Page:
Lapwing Bird – Introduction

The lapwing (also called Peewit, Green Plover) is Britain’s most common wader. In flight, it can be recognized by its surprisingly rounded wings, and by the lapping sound, they make as they beat (hence one of its many names).


Bird Information and Facts

Lapwing bird habitat

It is a familiar sight on farmland, where it gathers outside the breeding season with other birds including golden plovers and black-headed gulls. It shares the habit of some gulls in drumming the ground with its feet. This is in imitation of raindrops landing, and has the effect of bringing insects up to the surface where they think they will escape drowning.


White underparts, grey back with iridescent purple and green; black crest rising from the back of the head; white cheeks and short thin black bill; easily missed flash of chestnut brown under the tail; pink legs. Flight reveals white underwings and a white bar at the end of the black tail.



The size of Lapwing birds is usually 30 cm or 12 in.


Lapwing bird nests in damp fields and uplands. In winter, gathers in huge flocks on marshland, estuaries and mudflats.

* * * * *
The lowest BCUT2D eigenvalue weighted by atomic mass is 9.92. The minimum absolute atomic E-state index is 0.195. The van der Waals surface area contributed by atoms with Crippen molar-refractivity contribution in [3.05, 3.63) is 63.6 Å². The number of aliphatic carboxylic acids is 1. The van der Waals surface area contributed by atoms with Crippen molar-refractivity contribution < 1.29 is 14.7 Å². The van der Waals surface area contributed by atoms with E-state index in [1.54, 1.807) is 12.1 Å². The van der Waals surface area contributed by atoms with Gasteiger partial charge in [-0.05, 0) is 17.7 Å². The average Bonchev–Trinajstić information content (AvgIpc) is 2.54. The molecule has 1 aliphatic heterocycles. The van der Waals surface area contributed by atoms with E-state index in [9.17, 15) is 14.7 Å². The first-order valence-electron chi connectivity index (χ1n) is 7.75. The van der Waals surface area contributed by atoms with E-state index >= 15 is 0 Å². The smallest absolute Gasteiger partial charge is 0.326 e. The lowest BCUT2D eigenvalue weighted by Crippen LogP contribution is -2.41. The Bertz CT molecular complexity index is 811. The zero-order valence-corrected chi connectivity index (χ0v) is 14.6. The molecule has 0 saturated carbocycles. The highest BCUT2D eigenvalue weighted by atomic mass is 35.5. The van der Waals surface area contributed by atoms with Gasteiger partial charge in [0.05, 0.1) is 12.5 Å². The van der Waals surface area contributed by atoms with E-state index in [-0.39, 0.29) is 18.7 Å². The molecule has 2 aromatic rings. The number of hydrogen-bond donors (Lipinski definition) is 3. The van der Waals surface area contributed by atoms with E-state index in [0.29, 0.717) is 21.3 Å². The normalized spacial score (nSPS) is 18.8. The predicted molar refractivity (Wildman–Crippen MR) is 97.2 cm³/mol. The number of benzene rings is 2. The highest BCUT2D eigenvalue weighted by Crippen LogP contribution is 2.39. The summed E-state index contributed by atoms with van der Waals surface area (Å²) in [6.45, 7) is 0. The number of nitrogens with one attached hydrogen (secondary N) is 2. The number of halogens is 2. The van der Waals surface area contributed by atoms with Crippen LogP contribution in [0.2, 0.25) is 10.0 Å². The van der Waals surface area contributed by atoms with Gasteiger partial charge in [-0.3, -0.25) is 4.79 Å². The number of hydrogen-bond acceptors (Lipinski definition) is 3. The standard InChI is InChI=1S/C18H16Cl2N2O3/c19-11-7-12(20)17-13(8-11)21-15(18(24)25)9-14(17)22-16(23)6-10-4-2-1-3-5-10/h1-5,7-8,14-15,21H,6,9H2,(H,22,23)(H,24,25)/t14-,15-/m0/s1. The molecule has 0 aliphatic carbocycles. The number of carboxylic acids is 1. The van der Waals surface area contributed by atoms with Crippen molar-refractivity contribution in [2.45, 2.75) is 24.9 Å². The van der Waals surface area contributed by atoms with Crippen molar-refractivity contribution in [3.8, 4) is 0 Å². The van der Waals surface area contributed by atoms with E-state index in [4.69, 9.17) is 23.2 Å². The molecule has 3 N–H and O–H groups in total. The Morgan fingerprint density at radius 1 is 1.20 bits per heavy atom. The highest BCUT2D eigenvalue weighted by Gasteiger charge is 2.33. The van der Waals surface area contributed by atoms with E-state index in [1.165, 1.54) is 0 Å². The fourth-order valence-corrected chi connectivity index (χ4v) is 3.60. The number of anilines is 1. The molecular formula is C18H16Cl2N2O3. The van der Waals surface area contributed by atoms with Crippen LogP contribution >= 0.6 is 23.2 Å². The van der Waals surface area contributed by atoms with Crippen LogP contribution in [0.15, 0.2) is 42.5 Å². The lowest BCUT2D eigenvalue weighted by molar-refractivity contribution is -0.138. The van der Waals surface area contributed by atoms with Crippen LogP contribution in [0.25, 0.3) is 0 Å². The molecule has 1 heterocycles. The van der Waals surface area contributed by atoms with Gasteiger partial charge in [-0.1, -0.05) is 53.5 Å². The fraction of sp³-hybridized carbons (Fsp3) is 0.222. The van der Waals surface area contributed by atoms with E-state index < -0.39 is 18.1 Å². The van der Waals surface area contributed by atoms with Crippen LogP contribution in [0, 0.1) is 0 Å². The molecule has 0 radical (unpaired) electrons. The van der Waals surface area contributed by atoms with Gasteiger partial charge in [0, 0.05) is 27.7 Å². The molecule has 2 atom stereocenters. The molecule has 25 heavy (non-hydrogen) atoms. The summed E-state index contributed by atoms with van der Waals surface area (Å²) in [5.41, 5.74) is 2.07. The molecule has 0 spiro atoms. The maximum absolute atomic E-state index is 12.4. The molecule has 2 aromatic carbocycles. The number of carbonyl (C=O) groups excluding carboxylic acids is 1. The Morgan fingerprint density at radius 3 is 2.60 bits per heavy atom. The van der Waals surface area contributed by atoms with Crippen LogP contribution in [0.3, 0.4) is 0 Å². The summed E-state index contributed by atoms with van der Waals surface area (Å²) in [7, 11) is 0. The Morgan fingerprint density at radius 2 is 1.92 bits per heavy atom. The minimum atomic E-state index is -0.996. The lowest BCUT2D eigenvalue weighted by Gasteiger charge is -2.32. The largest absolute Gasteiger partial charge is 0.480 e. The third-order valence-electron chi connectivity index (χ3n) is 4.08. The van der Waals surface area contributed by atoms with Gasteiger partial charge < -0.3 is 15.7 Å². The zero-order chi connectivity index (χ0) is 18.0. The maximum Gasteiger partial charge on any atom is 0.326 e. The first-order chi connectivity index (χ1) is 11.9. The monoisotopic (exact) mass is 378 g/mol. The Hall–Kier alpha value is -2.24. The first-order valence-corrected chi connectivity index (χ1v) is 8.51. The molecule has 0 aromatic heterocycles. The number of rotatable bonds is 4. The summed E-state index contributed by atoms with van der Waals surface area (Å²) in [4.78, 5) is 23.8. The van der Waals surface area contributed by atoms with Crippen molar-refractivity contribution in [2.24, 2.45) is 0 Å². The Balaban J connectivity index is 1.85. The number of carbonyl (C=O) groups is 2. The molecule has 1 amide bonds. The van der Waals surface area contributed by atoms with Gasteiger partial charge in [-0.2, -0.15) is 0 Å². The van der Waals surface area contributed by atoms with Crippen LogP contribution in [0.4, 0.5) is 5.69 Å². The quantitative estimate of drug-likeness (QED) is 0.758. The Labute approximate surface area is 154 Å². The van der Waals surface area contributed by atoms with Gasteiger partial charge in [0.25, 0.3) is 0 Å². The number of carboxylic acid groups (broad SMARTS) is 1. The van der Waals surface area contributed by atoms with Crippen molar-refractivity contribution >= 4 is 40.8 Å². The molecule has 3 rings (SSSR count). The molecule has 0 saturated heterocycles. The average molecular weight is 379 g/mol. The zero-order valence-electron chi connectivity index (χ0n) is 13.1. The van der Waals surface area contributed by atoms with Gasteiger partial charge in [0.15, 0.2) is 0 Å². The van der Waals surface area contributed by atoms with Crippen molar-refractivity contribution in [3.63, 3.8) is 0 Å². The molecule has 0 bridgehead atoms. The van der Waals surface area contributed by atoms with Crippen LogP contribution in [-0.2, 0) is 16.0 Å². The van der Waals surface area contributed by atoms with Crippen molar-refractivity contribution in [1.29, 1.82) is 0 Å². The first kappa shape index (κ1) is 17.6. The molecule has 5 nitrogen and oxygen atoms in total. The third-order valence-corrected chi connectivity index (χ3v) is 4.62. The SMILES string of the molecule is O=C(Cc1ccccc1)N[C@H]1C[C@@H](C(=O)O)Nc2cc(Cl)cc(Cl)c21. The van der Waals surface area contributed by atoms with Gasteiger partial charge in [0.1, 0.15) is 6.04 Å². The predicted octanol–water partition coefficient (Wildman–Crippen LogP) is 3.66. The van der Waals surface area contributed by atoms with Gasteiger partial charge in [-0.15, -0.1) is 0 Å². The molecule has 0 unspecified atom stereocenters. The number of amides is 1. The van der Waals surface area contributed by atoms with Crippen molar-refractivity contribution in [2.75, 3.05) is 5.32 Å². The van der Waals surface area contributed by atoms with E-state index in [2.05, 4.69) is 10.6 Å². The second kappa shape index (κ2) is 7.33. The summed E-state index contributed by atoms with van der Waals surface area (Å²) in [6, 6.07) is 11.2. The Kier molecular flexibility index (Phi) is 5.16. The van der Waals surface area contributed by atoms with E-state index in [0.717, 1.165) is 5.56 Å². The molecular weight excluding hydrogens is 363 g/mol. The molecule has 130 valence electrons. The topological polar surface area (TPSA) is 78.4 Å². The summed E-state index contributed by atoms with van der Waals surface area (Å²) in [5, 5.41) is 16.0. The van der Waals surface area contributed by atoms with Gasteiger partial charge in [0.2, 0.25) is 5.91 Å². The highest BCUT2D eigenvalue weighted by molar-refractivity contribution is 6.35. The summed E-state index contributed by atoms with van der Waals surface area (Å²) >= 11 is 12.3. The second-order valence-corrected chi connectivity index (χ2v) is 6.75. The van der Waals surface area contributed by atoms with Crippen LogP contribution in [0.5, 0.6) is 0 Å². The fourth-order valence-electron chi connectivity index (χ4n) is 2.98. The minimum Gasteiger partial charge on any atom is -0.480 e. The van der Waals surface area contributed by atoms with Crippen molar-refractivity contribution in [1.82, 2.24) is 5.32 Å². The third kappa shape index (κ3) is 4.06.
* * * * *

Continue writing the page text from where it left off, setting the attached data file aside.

All year throughout Britain and Ireland.

Similar Species (not to be confused with)

The similar species of Lapwing bird is Golden Plover, which on flight also shows white underparts and in winter even has a white belly (black in summer). The plover has golden speckled upperparts and the lapwing is really unmistakable because of its distinctive black and white plumage and crest.

Interesting Facts about Lapwing Bird

Faced with predators, the lapwing flies away and then makes a lot of noise when farthest from the nest, to draw intruders towards her and away from her vulnerable young — a false-alarm tactic which Shakespeare used as a metaphor for insincerity:

“Far from her nest, the lapwing cries away” (Comedy of Errors)

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